We all understand the importance that umpires and referees play in the outcome of sports games. We have seen the defining calls that have turned games lopsided and while half the spectators agree on the call when it is in their favor; the other half now have someone to blame for their team’s woes. We have all been in that situation.
It was the early stages of the 1913 baseball season during a scoreless match between the New York Giants and the Philadelphia Phillies when Home-Plate Umpire Bill Klem did what he felt was the right call.
It was the 10th inning and the New York Giants had runners in scoring position with a chance to win the game. The Giants sent Frank McCormick up as a pinch hitter to finish the Phillies off. In those times, it was the Umpire’s job to announce a change in batters to the crowd.
What followed next is one for the record books. Umpire Bill Klem turned around so that he can announce Frank McCormick. Whether McCormick was ready to hit before or after Klem turned his back is irrelevant, because Philadelphia star pitcher Grover Cleveland Alexander was eager to get on with it. Alexander pitched a fast ball which McCormick jumped on before Klem got back to calling balls and strikes.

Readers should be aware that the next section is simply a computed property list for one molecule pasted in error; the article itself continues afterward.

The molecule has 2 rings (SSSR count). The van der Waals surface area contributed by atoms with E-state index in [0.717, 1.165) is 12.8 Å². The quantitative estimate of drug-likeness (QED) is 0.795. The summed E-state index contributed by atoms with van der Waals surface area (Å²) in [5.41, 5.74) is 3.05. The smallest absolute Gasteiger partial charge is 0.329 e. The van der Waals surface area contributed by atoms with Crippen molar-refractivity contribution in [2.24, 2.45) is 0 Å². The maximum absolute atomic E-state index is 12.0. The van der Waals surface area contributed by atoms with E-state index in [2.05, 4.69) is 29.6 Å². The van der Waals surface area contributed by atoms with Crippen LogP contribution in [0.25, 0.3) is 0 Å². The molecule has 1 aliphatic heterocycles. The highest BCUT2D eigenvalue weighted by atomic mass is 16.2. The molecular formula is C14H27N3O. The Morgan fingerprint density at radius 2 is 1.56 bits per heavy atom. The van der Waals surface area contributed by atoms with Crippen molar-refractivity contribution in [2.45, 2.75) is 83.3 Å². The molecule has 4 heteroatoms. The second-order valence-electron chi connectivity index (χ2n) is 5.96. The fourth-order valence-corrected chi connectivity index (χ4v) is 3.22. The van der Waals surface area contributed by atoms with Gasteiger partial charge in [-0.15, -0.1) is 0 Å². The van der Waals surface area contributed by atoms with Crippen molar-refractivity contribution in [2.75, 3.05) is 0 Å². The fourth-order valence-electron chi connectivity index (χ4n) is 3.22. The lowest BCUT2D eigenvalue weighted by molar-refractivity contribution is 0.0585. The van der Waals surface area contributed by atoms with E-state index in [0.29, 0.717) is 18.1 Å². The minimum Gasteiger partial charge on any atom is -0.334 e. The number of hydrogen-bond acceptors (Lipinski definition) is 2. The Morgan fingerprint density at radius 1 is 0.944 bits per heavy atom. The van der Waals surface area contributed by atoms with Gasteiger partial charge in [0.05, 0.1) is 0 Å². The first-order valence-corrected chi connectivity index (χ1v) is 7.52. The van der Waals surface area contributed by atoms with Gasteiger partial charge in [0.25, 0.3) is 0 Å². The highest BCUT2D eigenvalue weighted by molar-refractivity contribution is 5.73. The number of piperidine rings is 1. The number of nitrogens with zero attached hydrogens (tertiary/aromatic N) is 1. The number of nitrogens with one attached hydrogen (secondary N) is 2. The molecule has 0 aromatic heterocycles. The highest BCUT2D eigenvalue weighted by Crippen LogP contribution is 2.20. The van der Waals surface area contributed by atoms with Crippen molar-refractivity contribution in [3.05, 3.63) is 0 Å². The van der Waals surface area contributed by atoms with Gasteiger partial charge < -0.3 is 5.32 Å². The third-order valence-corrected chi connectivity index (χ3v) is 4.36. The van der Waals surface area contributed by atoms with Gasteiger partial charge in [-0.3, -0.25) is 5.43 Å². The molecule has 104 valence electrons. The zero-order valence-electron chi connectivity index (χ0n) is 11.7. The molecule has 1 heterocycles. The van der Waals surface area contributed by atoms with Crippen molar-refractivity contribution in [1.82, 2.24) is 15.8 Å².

The ball sailed into left field for a hit and the Giant’s Fred Merkle scored the winning run before a startled Bill Klem. McCormick was on his way to the celebration committee when Klem called him back to the batter’s box. He ordered both teams back on the diamond and explained that his introduction of Frank McCormick as a pinch hitter was deemed a timeout and that the ball was dead until he announced it was back in play. Umpire Bill Klem would have the last word and the play was officially nullified.
When everyone was back in position, Klem resumed his introduction of Frank McCormick and play continued. This time however, Alexander got McCormick to bounce into a ground out and the inning was over with the score still tied 0-0. The score did not change after 11 innings and was finally called due to darkness. It went into the record books as a scoreless tie and a game that Bill Klem and other baseball umpires would never forget.
The game set the record for the longest amount of time spent for the announcement of a pinch hitter!
Photo Credits: Wikipedia Commons
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